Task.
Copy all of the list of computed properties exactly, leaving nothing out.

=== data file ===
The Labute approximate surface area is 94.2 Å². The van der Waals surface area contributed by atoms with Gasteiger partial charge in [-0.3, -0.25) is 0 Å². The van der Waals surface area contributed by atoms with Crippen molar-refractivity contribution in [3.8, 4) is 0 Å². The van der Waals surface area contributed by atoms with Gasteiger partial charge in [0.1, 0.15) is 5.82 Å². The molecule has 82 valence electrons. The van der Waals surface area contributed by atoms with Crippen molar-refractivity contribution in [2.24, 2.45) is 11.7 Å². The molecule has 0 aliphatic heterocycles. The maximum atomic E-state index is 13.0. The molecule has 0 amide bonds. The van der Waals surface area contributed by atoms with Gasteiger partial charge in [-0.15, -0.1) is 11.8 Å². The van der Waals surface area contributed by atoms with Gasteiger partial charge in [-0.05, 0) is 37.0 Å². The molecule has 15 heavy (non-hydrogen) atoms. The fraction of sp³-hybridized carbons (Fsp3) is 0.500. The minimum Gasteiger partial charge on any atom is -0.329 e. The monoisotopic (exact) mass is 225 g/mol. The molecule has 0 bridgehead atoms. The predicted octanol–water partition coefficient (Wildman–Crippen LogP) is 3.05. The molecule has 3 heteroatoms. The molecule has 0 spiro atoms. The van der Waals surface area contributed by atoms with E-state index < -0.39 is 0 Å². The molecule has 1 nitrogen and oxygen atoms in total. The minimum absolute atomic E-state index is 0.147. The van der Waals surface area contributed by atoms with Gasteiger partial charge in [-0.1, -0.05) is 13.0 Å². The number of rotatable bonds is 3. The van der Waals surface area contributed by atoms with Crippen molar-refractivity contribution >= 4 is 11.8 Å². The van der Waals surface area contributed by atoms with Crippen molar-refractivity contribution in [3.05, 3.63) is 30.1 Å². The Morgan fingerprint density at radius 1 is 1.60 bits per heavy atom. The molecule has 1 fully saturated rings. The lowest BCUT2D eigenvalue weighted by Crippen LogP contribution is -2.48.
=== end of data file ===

The Labute approximate surface area is 94.2 Å². The van der Waals surface area contributed by atoms with Gasteiger partial charge in [-0.3, -0.25) is 0 Å². The van der Waals surface area contributed by atoms with Crippen molar-refractivity contribution in [3.8, 4) is 0 Å². The van der Waals surface area contributed by atoms with Gasteiger partial charge in [0.1, 0.15) is 5.82 Å². The molecule has 82 valence electrons. The van der Waals surface area contributed by atoms with Crippen molar-refractivity contribution in [2.24, 2.45) is 11.7 Å². The molecule has 0 aliphatic heterocycles. The maximum atomic E-state index is 13.0. The molecule has 0 amide bonds. The van der Waals surface area contributed by atoms with Gasteiger partial charge in [-0.15, -0.1) is 11.8 Å². The van der Waals surface area contributed by atoms with Gasteiger partial charge in [-0.05, 0) is 37.0 Å². The molecule has 15 heavy (non-hydrogen) atoms. The fraction of sp³-hybridized carbons (Fsp3) is 0.500. The minimum Gasteiger partial charge on any atom is -0.329 e. The monoisotopic (exact) mass is 225 g/mol. The molecule has 0 bridgehead atoms. The predicted octanol–water partition coefficient (Wildman–Crippen LogP) is 3.05. The molecule has 3 heteroatoms. The molecule has 0 spiro atoms. The van der Waals surface area contributed by atoms with E-state index < -0.39 is 0 Å². The molecule has 1 nitrogen and oxygen atoms in total. The minimum absolute atomic E-state index is 0.147. The van der Waals surface area contributed by atoms with Gasteiger partial charge in [-0.1, -0.05) is 13.0 Å². The number of rotatable bonds is 3. The van der Waals surface area contributed by atoms with Crippen molar-refractivity contribution >= 4 is 11.8 Å². The van der Waals surface area contributed by atoms with Crippen molar-refractivity contribution in [3.05, 3.63) is 30.1 Å². The Morgan fingerprint density at radius 1 is 1.60 bits per heavy atom. The molecule has 1 fully saturated rings. The lowest BCUT2D eigenvalue weighted by Crippen LogP contribution is -2.48.